Ronald K. Brind

C.S. Lewis in Oxford

A Guide for Visitors

Visit the Kilns and other Lewis places of interest in Oxford City

Once you arrive in Oxford City there will probably be just one person on your mind; C S Lewis, but ask the locals about him and you will start to wonder why they look at you with a furrowed brow. Why do so few know anything about this man, indeed he is often confused with Lewis Carroll (Alice in Wonderland) and ‘Lewis’ in Colin Dexters ‘Inspector Morse’ novels.

In fact there are many C S Lewis related places to visit in Oxfordshire but information on how to find them and the difficulties that you may encounter en-route, is not so freely available. Author Ron Brind who met C S Lewis (Jack) as a ten year provides everything you need to know and a whole lot more besides, some of which you may not want to believe.

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Throughout this website the reference to the ‘legendary’ Ron is made. The fact is I am proud to be able to claim my 3 or 4 hours of fame as the man who guided American Rock Band ‘Third Day’ with their traveling Pastor Nigel James on a tour. See 

Some of the places that you won’t want to miss on your pilgrimage include:

The Randolph Hotel, Beaumont Street, Oxford. Oxfords Premier Hotel.

The Ashmolean Museum, Beaumont Street, Oxford. Europe’s first public Museum.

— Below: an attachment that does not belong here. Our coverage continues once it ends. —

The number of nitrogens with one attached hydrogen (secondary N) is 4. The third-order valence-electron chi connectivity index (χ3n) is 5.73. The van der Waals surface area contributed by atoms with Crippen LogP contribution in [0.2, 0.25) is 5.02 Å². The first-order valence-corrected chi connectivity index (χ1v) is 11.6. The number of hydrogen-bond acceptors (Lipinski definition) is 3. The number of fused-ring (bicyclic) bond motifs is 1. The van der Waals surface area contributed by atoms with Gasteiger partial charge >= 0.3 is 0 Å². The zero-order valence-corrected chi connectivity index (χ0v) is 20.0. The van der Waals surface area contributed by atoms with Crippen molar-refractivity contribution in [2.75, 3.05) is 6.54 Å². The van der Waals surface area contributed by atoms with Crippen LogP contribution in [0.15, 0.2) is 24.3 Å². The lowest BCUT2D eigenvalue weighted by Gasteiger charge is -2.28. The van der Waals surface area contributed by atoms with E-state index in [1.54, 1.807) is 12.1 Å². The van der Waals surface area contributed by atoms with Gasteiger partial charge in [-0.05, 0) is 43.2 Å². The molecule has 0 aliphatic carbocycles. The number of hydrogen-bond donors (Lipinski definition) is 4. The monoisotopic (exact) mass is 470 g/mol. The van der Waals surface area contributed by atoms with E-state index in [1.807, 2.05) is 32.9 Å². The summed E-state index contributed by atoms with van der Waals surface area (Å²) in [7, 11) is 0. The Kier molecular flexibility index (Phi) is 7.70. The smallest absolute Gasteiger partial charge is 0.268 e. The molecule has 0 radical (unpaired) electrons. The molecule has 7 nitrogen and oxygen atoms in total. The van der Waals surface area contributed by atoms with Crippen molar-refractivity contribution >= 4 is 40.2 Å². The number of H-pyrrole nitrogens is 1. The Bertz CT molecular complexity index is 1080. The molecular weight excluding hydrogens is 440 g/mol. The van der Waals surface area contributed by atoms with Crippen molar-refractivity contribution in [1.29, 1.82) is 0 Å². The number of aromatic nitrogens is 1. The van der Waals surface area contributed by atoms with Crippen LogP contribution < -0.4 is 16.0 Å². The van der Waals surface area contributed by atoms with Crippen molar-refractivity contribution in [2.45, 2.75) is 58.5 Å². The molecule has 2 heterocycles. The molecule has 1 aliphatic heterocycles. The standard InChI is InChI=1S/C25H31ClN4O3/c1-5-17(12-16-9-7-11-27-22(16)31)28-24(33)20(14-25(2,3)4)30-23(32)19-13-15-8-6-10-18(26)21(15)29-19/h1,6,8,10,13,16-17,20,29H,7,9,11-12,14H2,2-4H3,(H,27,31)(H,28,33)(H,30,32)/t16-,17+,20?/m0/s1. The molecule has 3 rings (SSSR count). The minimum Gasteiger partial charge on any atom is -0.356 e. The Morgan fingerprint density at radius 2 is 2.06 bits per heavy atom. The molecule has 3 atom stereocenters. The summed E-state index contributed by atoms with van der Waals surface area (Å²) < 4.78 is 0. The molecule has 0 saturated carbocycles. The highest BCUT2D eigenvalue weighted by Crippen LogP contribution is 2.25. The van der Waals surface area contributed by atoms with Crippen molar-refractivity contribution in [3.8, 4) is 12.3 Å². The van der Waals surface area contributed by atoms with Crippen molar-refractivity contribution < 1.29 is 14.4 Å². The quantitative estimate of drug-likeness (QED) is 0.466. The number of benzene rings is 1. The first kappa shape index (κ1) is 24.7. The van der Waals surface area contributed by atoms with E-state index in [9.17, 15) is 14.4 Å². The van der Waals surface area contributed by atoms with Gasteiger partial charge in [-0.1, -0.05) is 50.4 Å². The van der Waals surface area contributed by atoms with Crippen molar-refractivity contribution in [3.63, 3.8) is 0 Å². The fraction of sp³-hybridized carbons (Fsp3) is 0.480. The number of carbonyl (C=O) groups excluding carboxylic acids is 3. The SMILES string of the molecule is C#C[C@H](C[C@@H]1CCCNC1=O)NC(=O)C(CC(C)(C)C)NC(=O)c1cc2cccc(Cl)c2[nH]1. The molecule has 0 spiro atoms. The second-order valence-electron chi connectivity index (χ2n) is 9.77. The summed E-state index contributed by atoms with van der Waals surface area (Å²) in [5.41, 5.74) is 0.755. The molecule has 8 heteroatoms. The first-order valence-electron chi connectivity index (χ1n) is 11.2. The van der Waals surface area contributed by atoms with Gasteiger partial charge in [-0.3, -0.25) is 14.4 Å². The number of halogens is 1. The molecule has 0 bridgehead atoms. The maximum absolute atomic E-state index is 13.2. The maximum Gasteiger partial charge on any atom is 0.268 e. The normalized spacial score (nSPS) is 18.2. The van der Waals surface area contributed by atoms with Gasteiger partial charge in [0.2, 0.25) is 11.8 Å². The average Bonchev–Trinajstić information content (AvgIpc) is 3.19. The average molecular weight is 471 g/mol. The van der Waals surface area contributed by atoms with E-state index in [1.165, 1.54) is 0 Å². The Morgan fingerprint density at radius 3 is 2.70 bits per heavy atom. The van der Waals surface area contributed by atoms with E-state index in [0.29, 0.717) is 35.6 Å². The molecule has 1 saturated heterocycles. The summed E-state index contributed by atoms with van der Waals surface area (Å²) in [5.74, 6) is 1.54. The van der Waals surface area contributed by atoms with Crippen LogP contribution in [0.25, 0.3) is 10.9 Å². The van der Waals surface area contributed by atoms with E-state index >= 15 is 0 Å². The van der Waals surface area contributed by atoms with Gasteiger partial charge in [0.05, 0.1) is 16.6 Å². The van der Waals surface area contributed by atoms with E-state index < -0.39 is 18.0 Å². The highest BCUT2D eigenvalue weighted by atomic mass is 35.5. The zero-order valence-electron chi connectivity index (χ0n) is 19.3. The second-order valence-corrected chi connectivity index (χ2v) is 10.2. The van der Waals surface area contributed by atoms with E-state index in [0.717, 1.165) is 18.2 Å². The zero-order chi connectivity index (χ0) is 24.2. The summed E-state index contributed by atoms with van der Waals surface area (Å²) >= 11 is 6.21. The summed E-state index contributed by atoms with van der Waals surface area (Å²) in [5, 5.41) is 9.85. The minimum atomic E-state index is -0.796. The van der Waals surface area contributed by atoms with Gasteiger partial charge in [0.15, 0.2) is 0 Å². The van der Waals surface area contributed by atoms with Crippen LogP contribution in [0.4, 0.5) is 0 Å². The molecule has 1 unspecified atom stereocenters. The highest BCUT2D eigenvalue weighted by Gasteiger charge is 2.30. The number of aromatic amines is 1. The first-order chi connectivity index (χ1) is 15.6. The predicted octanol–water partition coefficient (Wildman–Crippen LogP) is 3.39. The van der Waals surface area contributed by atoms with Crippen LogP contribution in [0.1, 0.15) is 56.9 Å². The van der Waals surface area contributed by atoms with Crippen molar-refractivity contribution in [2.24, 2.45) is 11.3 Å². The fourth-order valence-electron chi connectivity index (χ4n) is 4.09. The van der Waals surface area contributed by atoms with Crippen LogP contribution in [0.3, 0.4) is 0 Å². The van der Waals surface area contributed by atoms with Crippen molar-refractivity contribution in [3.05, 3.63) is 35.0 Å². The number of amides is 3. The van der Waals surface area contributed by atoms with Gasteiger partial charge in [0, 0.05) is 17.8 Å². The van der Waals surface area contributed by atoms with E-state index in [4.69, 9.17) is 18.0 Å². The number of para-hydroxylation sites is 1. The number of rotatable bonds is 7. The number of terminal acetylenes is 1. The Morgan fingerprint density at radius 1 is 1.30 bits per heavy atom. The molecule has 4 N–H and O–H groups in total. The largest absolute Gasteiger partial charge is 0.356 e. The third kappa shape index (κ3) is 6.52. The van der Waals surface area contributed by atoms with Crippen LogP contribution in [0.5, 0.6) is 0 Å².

The Martyrs Memorial: Reminding us of Archbishop Cranmer, Bishops Latimer and Ridley who were burnt at the stake in Oxford City during the years 1555/1556 during the reign of our Queen Mary who at the time was looking towards Rome and Catholicism

The Eagle and Child pub: Also known locally as the Bird and Baby where the Inklings frequently gathered in the ‘Rabbit Room’ and where C S Lewis referred to ‘Many a golden session in front of a blazing fire with a pint close to hand’.

The former Register Office at 42 St Giles, Oxford: Where C S Lewis (Jack) and Helen Joy Gresham (nee Davidman) who preferred to be known as Joy were married in the so-called marriage of convenience in April 1956

The Lamb and Flag pub in St Giles, Oxford which is opposite the Eagle and Child and happens to be another ‘Lewis/Tolkien’ watering hole!